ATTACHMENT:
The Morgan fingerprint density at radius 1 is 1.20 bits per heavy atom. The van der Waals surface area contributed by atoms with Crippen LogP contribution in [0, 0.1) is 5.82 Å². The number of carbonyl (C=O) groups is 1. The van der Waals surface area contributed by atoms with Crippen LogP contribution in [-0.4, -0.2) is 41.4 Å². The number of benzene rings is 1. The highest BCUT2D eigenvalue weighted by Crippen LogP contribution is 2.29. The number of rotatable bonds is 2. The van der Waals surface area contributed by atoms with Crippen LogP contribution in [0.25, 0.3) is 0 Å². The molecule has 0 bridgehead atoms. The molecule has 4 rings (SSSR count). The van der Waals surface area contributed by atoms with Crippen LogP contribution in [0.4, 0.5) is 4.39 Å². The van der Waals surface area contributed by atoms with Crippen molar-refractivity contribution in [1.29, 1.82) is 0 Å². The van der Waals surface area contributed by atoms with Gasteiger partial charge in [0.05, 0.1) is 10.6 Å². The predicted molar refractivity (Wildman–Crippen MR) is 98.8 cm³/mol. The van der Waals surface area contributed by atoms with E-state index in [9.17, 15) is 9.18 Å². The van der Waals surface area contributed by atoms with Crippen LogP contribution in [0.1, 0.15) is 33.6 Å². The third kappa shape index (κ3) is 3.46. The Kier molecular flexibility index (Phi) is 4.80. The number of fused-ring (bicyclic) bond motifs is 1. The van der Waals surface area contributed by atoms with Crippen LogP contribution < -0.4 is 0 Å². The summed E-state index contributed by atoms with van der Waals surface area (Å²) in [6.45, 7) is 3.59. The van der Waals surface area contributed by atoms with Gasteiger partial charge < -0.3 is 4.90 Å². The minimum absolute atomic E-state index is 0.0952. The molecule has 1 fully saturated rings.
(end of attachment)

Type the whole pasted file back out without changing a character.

The Morgan fingerprint density at radius 1 is 1.20 bits per heavy atom. The van der Waals surface area contributed by atoms with Crippen LogP contribution in [0, 0.1) is 5.82 Å². The number of carbonyl (C=O) groups is 1. The van der Waals surface area contributed by atoms with Crippen LogP contribution in [-0.4, -0.2) is 41.4 Å². The number of benzene rings is 1. The highest BCUT2D eigenvalue weighted by Crippen LogP contribution is 2.29. The number of rotatable bonds is 2. The van der Waals surface area contributed by atoms with Crippen LogP contribution in [0.25, 0.3) is 0 Å². The molecule has 0 bridgehead atoms. The molecule has 4 rings (SSSR count). The van der Waals surface area contributed by atoms with Crippen LogP contribution in [0.4, 0.5) is 4.39 Å². The van der Waals surface area contributed by atoms with Crippen molar-refractivity contribution in [1.29, 1.82) is 0 Å². The van der Waals surface area contributed by atoms with Gasteiger partial charge in [0.05, 0.1) is 10.6 Å². The predicted molar refractivity (Wildman–Crippen MR) is 98.8 cm³/mol. The van der Waals surface area contributed by atoms with E-state index in [9.17, 15) is 9.18 Å². The van der Waals surface area contributed by atoms with Crippen LogP contribution in [0.1, 0.15) is 33.6 Å². The third kappa shape index (κ3) is 3.46. The Kier molecular flexibility index (Phi) is 4.80. The number of fused-ring (bicyclic) bond motifs is 1. The van der Waals surface area contributed by atoms with Crippen LogP contribution < -0.4 is 0 Å². The summed E-state index contributed by atoms with van der Waals surface area (Å²) in [6.45, 7) is 3.59. The van der Waals surface area contributed by atoms with Gasteiger partial charge < -0.3 is 4.90 Å². The minimum absolute atomic E-state index is 0.0952. The molecule has 1 fully saturated rings.